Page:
• Kingdom: Animalia
  • Phylum: Chordata
  • Class: Reptilia
  • Family: Elapidae
  • Genus: Dendroaspis
  • Species: D. angusticeps
  • Order: Squamata

What does the green mamba eat?

The primary prey of the green mamba is the eggs of birds and birds, small animals, rodents, and sometimes humans.

7. Gaboon Viper

The gaboon viper is the 7th largest reptile in Africa, and it weighs 20 to 25 pounds and is 4 to 6 feet in length.

The gaboon viper has had the longest fang and the most venom of all snakes in the world. You can find them across West Africa, as well as East and Central Africa.

How does the gaboon viper look like?

The gaboon viper has light brown color and stripes of dark brown diamonds on its body with a leaf-like head.

Its features enable it to disguise successfully for its prey which includes birds and other small animals.

Scientific classification of the gaboon viper

  • Kingdom: Animalia
  • Class: Reptilia
  • Family: Viperidae
  • Order: Squamata
  • Species: B. gabonica
  • Phylum: Chordata
  • Genus: Bitis
  • Subspecies: West African Gaboon Viper (Bitis g. rhinoceros) and East African Gaboon Viper (Bitis. g. gabonica).

8. Cape Cobra

Cape cobra, or yellow cobra, the eighth largest reptile in Africa and one of the venomous snakes on the continent, has 1.2kg to 1.8kg in weight, 3.9 feet (1.2 m (to 1.6 m)) length.

Their lifespan is about 12 to 20 years. They come primarily in yellow colors or black and sometimes dark brown or golden brown colors.

Where can you find the cape cobra?

The cape cobra is a southern African native reptile. But this kind of cobra also lives in western Lesotho, Namibia, and southwestern Botswana. 

Habitat: The yellow cobras’ habitat range from the Kalahari Desert to fynbos, karoo scrubland, and savannas.

Scientific classification of the cape cobra

  • Genus: Naja
  • Species: N. Nivea
  • Order: Squamata
  • Family: Elapidae
  • Phylum: Chordata
  • Subgenus: Uraeus

What does the Cape cobra eat?

The cape cobra eats mainly rodents, including frogs, birds, other snakes, and lizards. They hunt basically during the day.

9. Boomslang

Boomslang (Dispholidus typus) is the 9th largest reptile in Africa. The name boomslang in Afrikaans and Dutch means ‘tree snake’.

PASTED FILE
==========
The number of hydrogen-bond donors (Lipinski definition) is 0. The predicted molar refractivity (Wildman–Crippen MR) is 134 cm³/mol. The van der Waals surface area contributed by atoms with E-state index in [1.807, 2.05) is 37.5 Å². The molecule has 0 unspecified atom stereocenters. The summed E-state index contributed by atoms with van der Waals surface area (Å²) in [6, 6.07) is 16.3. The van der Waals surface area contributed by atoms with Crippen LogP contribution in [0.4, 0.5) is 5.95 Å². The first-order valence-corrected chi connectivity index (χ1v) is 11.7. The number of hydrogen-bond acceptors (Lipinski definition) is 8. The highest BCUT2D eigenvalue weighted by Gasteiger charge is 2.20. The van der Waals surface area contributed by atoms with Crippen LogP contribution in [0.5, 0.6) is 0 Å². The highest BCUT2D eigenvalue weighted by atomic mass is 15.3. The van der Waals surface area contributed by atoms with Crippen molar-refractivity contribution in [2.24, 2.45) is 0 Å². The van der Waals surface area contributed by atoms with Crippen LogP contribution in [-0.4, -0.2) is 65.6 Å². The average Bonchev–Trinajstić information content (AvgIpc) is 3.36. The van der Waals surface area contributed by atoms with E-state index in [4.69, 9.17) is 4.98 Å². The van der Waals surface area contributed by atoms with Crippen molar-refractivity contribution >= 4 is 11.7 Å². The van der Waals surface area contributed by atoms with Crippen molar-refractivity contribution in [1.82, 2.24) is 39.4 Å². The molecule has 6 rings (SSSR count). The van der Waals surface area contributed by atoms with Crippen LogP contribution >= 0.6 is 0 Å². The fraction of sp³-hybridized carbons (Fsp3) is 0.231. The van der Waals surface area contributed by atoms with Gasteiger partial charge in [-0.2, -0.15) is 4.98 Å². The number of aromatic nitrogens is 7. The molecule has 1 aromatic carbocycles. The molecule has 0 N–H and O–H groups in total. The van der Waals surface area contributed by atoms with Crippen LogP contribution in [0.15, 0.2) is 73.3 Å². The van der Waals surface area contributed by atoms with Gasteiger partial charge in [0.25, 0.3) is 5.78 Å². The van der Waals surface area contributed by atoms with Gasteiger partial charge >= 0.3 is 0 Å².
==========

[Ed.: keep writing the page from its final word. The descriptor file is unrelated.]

Features of the boomslang

The boomslang is a highly venomous snake that weighs 175 to 510 g (0.386 to 1.124 lb) and averages 299.4 g (0.660 lb). Its length is 2 meters long, but moderately about 1 to 1.6 m in length.

The female boomslang snake has brown colors, while the male boomslang snake has green colors.

Scientific classification of the boomslang

  • Kingdom: Animalia
  • Phylum: Chordata
  • Class: Reptilia
  • Family: Colubridae
  • Species: D. typus
  • Order: Squamata
  • Genus: Dispholidus; Duvernoy, 1832

Diet of the boomslang

The boomslang does not chew but instead swallows. Boomslang feeds on small animals and eggs of birds and other animals and birds, chameleons, and frogs. Their natural habitat is on cracks of rocks.

10. Giant plated lizard

The giant plated lizard (Gerrhosaurus Validus) is often called the African plated lizard, and it is the 10th largest reptile in Africa, living for about 20 years in captivity.

Where you find the giant plated lizard in Africa

The giant plated lizard is a native African reptile commonly seen across southern Angola, South Africa, southwest Namibia, Malawi, Mozambique, and Zimbabwe.

Characteristics of the giant plated lizard

They have strong legs with balls on their soles and chunky bodies, and the shell of their eggs are leathery.

The giant plated lizard has brown yellow-spotted scales on its body with brown bellies and yellow head plates. The average length of a giant plated lizard is 75 centimeters (29.5 in).

Scientific classification of the giant plated lizard

  • Family: Cordylidae
  • Order: Squamata
  • Class: Reptilia
  • Genus and Species: Gerrhosaurus Validus

Diet of the African plated lizard

The African plated lizard eats leaves, baby tortoises, flowers, smaller lizards, figs, fruits, as well as a wide range of other soft vegetable matter and invertebrates. They are generally carnivores.

What’s the largest reptile in Africa?

The largest reptile in Africa is the Nile crocodile, weighing 250kg and about 3.8 meters. It is the second-largest reptile in the world after the saltwater crocodile.

What are the ten largest reptiles in the world?

The largest reptiles in the world are;

  • Saltwater Crocodile
  • Nile crocodile
  • Orinoco crocodile
  • Komodo dragon
  • Green Anaconda
  • Leatherback Sea Turtle
  • Bushmaster
  • Alligator Snapping Turtle
  • Reticulated Python
  • Burmese Python

What are the three largest reptiles?

The top 3 largest reptiles are;

  1. Saltwater crocodile – 4.3 to 5.2 m (14 to 17 ft).
  2. Nile crocodile – 3.7 to 4.9 m (12 to 16 ft).
  3. Orinoco crocodile – 3.7 to 4.9 m (12 to 16 ft).


The list of the largest reptiles in Africa above includes:

  • Their habitat.
  • African regions where they are widespread.
  • Detailed information about each of them.

Though there are other large reptiles in Africa, this list provides surprising details and facts about these remarkable reptiles that live in Africa.